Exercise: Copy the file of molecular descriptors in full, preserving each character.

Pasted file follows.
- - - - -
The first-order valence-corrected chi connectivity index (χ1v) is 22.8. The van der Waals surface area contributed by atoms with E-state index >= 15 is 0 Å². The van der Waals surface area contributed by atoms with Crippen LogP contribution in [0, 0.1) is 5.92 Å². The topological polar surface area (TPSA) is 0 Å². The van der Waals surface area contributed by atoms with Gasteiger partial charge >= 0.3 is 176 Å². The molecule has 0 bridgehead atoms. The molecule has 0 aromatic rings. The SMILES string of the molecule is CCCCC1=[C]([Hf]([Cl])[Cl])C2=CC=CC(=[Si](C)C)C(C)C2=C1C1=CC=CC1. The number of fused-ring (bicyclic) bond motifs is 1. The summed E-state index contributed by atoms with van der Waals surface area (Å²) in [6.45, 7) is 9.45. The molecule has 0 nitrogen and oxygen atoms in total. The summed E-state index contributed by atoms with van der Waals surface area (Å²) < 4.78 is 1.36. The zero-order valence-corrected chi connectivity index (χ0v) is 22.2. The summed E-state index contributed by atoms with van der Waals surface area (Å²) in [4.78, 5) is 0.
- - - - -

The first-order valence-corrected chi connectivity index (χ1v) is 22.8. The van der Waals surface area contributed by atoms with E-state index >= 15 is 0 Å². The van der Waals surface area contributed by atoms with Crippen LogP contribution in [0, 0.1) is 5.92 Å². The topological polar surface area (TPSA) is 0 Å². The van der Waals surface area contributed by atoms with Gasteiger partial charge >= 0.3 is 176 Å². The molecule has 0 bridgehead atoms. The molecule has 0 aromatic rings. The SMILES string of the molecule is CCCCC1=[C]([Hf]([Cl])[Cl])C2=CC=CC(=[Si](C)C)C(C)C2=C1C1=CC=CC1. The number of fused-ring (bicyclic) bond motifs is 1. The summed E-state index contributed by atoms with van der Waals surface area (Å²) in [6.45, 7) is 9.45. The molecule has 0 nitrogen and oxygen atoms in total. The summed E-state index contributed by atoms with van der Waals surface area (Å²) < 4.78 is 1.36. The zero-order valence-corrected chi connectivity index (χ0v) is 22.2. The summed E-state index contributed by atoms with van der Waals surface area (Å²) in [4.78, 5) is 0.